Differential pulse voltammetric determination and catalytic oxidation of sulfamethoxazole using [5,10,15,20- tetrakis (3-methoxy-4-hydroxy phenyl) porphyrinato] Cu (II) modified carbon paste sensor
Version of Record online: 20 APR 2010
Copyright © 2010 John Wiley & Sons, Ltd.
Drug Testing and Analysis
Volume 2, Issue 6, pages 278–283, June 2010
How to Cite
Joseph, R. and Girish Kumar, K. (2010), Differential pulse voltammetric determination and catalytic oxidation of sulfamethoxazole using [5,10,15,20- tetrakis (3-methoxy-4-hydroxy phenyl) porphyrinato] Cu (II) modified carbon paste sensor. Drug Test Analysis, 2: 278–283. doi: 10.1002/dta.129
- Issue online: 18 JUN 2010
- Version of Record online: 20 APR 2010
- Manuscript Accepted: 9 MAR 2010
- Manuscript Revised: 8 MAR 2010
- Manuscript Received: 22 JAN 2010
- differential pulse voltammetry;
- electrochemical oxidation;
- carbon paste sensor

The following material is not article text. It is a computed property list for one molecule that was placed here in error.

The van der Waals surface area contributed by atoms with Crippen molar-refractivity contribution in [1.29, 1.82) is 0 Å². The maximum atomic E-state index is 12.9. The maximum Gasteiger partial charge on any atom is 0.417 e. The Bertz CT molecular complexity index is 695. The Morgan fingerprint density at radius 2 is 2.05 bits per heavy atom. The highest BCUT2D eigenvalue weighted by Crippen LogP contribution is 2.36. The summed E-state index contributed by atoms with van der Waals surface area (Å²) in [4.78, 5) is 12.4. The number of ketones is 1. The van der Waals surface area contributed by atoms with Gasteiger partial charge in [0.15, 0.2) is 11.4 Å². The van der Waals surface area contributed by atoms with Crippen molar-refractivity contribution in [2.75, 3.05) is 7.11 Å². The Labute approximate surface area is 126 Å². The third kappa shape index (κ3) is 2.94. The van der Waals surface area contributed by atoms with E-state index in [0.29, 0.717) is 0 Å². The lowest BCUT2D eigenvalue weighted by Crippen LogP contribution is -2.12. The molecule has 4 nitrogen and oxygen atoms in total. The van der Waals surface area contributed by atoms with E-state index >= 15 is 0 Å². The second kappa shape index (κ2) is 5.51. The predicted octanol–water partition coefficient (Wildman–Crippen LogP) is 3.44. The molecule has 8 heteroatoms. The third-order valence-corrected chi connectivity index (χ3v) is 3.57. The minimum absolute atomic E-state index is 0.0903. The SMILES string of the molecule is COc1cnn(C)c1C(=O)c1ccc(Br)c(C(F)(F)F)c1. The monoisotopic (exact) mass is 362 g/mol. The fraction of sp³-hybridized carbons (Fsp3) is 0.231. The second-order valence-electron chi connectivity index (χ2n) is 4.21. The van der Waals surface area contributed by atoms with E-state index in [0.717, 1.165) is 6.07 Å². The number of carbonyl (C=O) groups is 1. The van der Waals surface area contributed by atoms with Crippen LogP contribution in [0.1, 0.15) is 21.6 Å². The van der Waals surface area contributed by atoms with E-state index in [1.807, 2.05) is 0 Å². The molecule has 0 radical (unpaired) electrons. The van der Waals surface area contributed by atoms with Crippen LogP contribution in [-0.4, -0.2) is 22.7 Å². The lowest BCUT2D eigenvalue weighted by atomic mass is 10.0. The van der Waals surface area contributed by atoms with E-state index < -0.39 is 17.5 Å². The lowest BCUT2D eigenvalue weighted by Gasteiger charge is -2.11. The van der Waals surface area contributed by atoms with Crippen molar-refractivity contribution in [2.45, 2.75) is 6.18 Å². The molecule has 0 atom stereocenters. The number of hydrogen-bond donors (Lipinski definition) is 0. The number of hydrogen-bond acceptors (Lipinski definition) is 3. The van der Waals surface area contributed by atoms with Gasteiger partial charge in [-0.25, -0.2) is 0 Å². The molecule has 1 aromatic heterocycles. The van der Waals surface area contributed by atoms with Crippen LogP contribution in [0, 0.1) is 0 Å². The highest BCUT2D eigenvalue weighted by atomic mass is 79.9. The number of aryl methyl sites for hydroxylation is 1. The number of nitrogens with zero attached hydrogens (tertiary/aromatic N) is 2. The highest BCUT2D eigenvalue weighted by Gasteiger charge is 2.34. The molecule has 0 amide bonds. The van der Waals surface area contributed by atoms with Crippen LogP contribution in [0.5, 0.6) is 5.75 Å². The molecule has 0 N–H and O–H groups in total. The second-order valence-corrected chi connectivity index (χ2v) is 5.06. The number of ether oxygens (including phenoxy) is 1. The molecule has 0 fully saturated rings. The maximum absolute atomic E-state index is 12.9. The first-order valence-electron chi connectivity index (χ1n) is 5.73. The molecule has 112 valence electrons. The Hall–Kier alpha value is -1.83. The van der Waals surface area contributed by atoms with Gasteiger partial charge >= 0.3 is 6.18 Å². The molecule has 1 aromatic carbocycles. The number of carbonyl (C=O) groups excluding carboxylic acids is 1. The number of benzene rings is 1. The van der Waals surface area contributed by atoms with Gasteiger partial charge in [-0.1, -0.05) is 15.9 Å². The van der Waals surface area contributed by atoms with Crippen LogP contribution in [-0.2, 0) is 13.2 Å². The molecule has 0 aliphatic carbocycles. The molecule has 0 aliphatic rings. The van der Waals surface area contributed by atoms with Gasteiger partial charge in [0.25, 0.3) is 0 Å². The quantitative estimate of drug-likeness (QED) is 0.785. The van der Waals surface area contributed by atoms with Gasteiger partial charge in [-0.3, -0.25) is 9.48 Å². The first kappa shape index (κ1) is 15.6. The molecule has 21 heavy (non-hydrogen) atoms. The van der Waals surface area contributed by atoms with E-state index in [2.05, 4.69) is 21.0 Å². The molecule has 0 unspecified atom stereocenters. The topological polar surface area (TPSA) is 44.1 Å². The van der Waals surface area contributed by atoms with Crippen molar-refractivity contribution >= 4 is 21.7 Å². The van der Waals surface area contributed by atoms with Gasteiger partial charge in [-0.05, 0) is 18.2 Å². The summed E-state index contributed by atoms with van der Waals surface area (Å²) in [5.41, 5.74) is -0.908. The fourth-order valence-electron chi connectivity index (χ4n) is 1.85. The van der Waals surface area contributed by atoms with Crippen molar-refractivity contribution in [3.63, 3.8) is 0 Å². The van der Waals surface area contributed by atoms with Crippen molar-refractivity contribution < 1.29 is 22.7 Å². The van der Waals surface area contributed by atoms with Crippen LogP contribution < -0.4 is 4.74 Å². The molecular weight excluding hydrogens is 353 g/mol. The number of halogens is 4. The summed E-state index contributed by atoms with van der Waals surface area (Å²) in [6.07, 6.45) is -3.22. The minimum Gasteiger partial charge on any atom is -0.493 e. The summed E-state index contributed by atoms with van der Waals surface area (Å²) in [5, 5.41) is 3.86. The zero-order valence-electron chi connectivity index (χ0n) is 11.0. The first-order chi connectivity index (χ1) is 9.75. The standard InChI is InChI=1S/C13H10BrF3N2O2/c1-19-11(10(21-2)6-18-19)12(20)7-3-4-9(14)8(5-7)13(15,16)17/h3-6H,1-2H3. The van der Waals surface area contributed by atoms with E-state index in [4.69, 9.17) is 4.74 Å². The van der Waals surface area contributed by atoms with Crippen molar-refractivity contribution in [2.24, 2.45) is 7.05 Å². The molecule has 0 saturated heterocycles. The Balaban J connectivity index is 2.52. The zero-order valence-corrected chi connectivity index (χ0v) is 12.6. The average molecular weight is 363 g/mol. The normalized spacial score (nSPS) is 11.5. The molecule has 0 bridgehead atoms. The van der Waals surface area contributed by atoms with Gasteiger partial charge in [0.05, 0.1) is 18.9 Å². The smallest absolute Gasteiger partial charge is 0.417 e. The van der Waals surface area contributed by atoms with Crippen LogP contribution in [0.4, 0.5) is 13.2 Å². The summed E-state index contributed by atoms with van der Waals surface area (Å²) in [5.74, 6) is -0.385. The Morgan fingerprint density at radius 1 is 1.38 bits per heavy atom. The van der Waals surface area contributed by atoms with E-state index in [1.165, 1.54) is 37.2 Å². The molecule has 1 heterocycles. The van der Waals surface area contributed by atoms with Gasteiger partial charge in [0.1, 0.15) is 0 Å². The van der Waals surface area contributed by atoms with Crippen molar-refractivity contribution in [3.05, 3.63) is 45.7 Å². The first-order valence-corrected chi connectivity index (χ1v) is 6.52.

Sulfamethoxazole (SM) is a sulfonamide bacteriostatic antibiotic. Its primary activity is against susceptible forms of streptococcus, staphylococcus aureus, escherichia coli, haemophilus influenzae, and oral anaerobes. It is commonly used to treat urinary tract infections. In addition it can be used as an alternative to amoxicillin-based antibiotics to treat sinusitis. It can also be used to treat toxoplasmosis. In the present work, a metalloporphyrin modified carbon paste sensor was fabricated and the electrochemical behaviour of SM was studied using differential pulse voltammetry (DPV). Cu (II) complex of 5,10,15,20- tetrakis (3-methoxy-4-hydroxy phenyl) porphyrin (TMHPP Cu (II)) was used as the active material. Compared with bare carbon paste electrode (CPE), the TMHPP Cu (II) modified CPE exhibits excellent enhancement effect on the electrochemical oxidation of SM. A well-defined oxidation peak of SM occurs at − 140 mV in 0.1M phosphate buffer solution (PBS) of pH 6. All the experimental parameters were optimized and it was found that under optimum conditions the oxidation peak current was linear to the concentration of SM in the range of 1.0 × 10−2–1.0 × 10−8 M with a detection limit of 1.5 × 10−9M. The developed sensor has been successfully applied for the determination of SM in pharmaceutical formulations and urine sample. Copyright © 2010 John Wiley & Sons, Ltd.